It’s a laughable understatement to say we live in a disrupted world.

 

From the way we consume information to the way we consume food, it seems almost every facet of our lives has been touched by and changed by technology and the internet. Real estate is no exception.

 

In fact, it is set to become one of the most disrupted industries in Australia and New Zealand, with over 80% of real estate jobs at risk of digital disruption by 2032 compared to under 45% of Australian jobs at risk in general. So what does this mean for the buyer, vendor, or even the renter of a property? Well, let’s dive in and find out…

 

More Informed Buyers and Vendors

Long gone are the days of almost zero transparency between real estate agents, buyers and vendors. Thanks to technology and the internet, buyers and vendors of properties, just like you, have a world of data and information at their fingertips to use to their advantage.

For buyers, the use of real estate apps and online property portals means they can search for properties that fit their specific needs and budgets all on their own. Without an agent, they can be informed on the potential sale price of a home, the price trends in the area, the sale/rental history of a property, and so much more. What this means for the overall industry is buyers are becoming more aware (and therefore, more realistic) on what kinds of properties their budgets allow. Additionally, once their research is complete, buyers can even shortlist the homes they’d like to see and schedule inspections all from the comfort of their smartphones.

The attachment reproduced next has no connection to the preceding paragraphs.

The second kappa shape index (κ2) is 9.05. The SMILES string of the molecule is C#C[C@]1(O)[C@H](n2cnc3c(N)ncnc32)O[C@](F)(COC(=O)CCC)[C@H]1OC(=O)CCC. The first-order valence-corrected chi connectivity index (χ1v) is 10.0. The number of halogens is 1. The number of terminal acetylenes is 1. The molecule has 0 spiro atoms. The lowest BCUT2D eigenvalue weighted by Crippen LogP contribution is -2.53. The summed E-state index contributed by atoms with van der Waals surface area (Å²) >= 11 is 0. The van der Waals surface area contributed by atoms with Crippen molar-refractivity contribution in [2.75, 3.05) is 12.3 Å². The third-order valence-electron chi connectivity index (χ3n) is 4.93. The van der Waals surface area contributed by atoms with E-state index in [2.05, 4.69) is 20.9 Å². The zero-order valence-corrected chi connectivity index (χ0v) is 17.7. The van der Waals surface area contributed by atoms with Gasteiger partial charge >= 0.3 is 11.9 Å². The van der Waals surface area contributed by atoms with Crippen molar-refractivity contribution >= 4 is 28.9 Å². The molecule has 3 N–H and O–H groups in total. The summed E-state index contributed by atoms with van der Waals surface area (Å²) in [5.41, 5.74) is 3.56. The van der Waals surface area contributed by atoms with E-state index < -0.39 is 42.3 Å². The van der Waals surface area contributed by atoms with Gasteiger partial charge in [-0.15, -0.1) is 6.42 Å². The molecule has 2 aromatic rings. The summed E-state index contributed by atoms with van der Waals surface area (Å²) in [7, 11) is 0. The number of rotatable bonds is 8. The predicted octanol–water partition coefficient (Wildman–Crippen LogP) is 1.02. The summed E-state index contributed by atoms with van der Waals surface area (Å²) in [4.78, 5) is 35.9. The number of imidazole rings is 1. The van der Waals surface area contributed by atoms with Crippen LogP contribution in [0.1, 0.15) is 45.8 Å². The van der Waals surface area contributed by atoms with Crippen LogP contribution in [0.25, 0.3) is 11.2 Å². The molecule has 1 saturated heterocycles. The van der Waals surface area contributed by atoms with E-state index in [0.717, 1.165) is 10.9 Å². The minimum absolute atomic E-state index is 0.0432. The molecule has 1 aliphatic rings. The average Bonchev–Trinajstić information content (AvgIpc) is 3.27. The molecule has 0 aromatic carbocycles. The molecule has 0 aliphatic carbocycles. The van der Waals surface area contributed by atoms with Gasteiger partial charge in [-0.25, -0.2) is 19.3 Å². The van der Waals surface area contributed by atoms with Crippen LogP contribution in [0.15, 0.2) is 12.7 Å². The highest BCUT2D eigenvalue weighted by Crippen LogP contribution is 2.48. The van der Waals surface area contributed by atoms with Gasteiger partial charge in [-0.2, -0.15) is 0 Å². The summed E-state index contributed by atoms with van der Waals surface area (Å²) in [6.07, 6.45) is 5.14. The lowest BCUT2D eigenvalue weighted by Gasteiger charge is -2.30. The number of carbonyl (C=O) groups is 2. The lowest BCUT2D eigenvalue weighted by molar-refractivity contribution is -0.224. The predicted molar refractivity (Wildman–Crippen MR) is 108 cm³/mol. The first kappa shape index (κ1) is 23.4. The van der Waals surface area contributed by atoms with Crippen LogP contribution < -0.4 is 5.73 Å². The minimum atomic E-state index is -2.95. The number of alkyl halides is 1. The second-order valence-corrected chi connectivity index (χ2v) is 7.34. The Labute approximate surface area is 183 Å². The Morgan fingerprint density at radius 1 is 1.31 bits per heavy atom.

For you, the vendor, the accessibility of this data means you’re more attuned to what your property is worth. On top of having your property professionally valued, you can leverage the price trends of your suburb to your advantage. Having this information in your arsenal only makes it easier for you to sell your own property. With smartphones with built-in cameras that can rival professional photography equipment, and writing apps like Grammarly that help make anyone sound like a professional copywriter, creating an enticing and attractive listing comes down to just a click of a button.

 

Virtual Reality

With the consistent meteoric rise of Virtual Reality (VR) in both personal and commercial arenas, it comes as no surprise that the real estate industry is beginning to adopt this technology. The most common use of VR in the real estate space is virtual property inspections. Buyers were once expected to spend time (and money) visiting each and every house on their list before making their final decision, but thanks to VR, buyers can now virtually visit dozens of properties without ever leaving their homes. Offering more than just stagnant photographs, VR allows buyers to experience immersive, three-dimensional walkthroughs of properties, almost as if they were there in person.

Besides basically giving buyers the ability to teleport from property to property, VR accelerates the buying decision by eliminating the need to travel, helping buyers visualise their lives in each property from anywhere in the world.

 

Agents Be Gone

Born out of the need for economy and autonomy, an increasing number of homeowners across the world are opting for private sale real estate options, much like buyMyplace. The latest reports from the US show that a whopping 25% of vendors sold their homes independently or with minimal help from an agent.